Select a small set of L nodes as landmarks. Compute distance landmarks. of every node to Assign landmarks to query processors: Every processor is assigned a pivot landmark with the intent that pivot landmarks are as far from each other as possible. Each remaining landmark is assigned to the processor which contains its closest pivot landmark. If two nodes are close to a given landmark, they are likely to be close themselves. The distance of a node u to a processor p is defined as the minimum distance of u to any landmark that is assigned to processor p.

This distance information is stored in the router, which requires O(nP) space and O(nL) time to compute. On Smart Query Routing: For Distributed Graph Querying with Decoupled Storage: Arijit Khan (NTU Singapore), G. Segovia, and D. Kossmann 22/ 32 Smart Routing-1: Landmark Online Online Routing Routing a query on node u the router verifies the pre-computed distance d(u, p) for every processor p selects the one with the smallest d(u, p) value. Routing decision time: O(p) Load-balancing Load-balancing via via QueryQuerystealing stealing If two nodes are close to a given landmark, they are

likely to be close themselves. Route to smallest load-balanced distance. Nearby nodes are routed in similar way, maintaining topology-aware locality. On Smart Query Routing: For Distributed Graph Querying with Decoupled Storage: Arijit Khan (NTU Singapore), G. Segovia, and D. Kossmann 23/ 32 Smart Routing-2: Embed PrePreprocessing processing Embed a graph in a lower D-dimensional Euclidean plane. The hop-count distance between graph nodes are approximately preserved via their Euclidean distance. Storage = O(nD), time = O(|L|2D + n|L|D) Graph embedding in 2D Euclidean plane A A benefit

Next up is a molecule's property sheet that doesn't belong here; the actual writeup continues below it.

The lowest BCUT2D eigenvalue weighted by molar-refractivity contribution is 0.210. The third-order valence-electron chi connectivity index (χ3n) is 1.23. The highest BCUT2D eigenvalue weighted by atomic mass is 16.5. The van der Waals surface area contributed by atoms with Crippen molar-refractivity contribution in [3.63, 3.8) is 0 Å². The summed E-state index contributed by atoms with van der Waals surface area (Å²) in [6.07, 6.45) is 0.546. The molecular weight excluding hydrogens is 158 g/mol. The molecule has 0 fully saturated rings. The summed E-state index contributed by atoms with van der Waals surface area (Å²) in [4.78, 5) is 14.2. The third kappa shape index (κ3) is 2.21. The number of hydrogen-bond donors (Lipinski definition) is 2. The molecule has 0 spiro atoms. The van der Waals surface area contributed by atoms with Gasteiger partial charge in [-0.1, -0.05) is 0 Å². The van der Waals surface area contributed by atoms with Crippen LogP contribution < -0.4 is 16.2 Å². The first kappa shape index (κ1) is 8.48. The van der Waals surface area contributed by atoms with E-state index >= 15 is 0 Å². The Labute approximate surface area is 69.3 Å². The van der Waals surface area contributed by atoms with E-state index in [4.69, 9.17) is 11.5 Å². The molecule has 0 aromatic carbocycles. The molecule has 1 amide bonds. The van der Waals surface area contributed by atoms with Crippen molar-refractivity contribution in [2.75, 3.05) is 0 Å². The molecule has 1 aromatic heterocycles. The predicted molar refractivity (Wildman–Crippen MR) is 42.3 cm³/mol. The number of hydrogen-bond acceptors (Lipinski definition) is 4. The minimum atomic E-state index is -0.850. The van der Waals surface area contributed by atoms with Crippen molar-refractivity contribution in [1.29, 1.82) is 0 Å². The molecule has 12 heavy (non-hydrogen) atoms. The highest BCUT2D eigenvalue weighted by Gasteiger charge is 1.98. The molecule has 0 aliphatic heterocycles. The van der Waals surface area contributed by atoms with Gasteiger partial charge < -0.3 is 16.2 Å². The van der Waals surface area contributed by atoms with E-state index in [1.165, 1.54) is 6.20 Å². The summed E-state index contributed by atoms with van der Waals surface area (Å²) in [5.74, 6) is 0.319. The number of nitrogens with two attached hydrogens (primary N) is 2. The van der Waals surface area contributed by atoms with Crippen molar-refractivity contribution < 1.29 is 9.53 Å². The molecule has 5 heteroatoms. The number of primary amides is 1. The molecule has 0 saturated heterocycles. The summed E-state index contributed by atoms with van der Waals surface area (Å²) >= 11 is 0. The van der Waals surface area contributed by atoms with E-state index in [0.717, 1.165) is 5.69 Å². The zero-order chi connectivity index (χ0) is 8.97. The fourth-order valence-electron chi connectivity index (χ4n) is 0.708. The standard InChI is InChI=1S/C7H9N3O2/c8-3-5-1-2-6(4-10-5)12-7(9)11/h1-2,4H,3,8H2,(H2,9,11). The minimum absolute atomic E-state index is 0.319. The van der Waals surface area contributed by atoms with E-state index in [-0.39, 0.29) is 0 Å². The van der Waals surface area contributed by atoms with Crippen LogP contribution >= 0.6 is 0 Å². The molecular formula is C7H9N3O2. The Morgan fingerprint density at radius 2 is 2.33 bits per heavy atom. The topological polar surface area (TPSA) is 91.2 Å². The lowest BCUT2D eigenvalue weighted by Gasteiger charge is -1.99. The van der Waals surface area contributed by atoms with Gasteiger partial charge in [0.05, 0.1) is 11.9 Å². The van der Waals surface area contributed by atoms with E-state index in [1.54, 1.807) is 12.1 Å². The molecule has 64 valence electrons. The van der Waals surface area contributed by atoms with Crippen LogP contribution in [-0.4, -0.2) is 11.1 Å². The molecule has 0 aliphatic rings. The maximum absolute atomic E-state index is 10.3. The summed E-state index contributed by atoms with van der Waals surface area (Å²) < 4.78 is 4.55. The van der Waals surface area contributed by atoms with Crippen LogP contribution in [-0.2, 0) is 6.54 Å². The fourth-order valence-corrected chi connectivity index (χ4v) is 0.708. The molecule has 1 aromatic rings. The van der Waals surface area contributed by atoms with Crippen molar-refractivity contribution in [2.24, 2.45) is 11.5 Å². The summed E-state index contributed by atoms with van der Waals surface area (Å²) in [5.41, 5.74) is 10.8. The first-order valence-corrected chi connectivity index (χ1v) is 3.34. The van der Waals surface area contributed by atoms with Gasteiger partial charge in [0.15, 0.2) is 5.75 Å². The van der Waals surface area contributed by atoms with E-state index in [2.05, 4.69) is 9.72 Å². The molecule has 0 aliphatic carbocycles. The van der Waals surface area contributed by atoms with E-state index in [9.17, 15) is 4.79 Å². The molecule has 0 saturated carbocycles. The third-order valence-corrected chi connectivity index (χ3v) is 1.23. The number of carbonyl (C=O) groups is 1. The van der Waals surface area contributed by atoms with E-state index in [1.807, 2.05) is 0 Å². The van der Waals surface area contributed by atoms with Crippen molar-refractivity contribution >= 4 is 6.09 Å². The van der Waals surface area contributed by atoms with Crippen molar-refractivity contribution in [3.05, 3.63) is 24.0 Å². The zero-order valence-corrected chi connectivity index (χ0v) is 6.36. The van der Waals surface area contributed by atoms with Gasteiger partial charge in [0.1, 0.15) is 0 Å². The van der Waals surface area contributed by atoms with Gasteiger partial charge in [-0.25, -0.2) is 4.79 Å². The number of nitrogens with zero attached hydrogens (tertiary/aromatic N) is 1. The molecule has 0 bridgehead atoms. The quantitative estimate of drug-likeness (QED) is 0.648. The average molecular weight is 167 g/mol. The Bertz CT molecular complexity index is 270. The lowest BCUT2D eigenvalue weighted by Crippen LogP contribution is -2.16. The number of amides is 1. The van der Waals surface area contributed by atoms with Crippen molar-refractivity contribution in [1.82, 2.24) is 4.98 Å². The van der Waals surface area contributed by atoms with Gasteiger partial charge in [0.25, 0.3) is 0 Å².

benefit of of embed embed routing routing is is that that the the pre-processing pre-processing is is independent independent of of the the system system topology, topology, allowing allowing more more processors processors to to be be easily easily added added at at aa later later time. time.

On Smart Query Routing: For Distributed Graph Querying with Decoupled Storage: Arijit Khan (NTU Singapore), G. Segovia, and D. Kossmann 24/ 32 Smart Routing-2: Embed Online Online Routing Routing Exponential moving average to compute the mean of the processors cache contents. Router finds the distance between a query node u and a processor p, denoted as d(u, p), and defined as the distance of the query nodes co-ordinates to the historical mean of the processors cache contents. Graph embedding in 2D Euclidean plane Route query on u to processor p with

minimum d(u, p). Routing decision time: O(PD) On Smart Query Routing: For Distributed Graph Querying with Decoupled Storage: Arijit Khan (NTU Singapore), G. Segovia, and D. Kossmann 25/ 32 Smart Routing-2: Embed Online Online Routing Routing Exponential moving average to compute the mean of the processors cache contents. Router finds the distance between a query node u and a processor p, denoted as d(u, p), and defined as the distance of the query nodes co-ordinates to the historical mean of the processors cache contents. Route query on u to processor p with minimum d(u, p). Graph embedding in 2D

Euclidean plane Load-balancing Load-balancing via via Query-stealing Query-stealing Routing decision time: O(PD) On Smart Query Routing: For Distributed Graph Querying with Decoupled Storage: Arijit Khan (NTU Singapore), G. Segovia, and D. Kossmann 25/ 32 Roadmap Distributed graph querying and graph partitioning Decoupled graph querying system Related work Smart graph query routing Experimental results Conclusions On Smart Query Routing: For Distributed Graph Querying with Decoupled Storage: Arijit Khan (NTU Singapore), G. Segovia, and D. Kossmann 26/ 32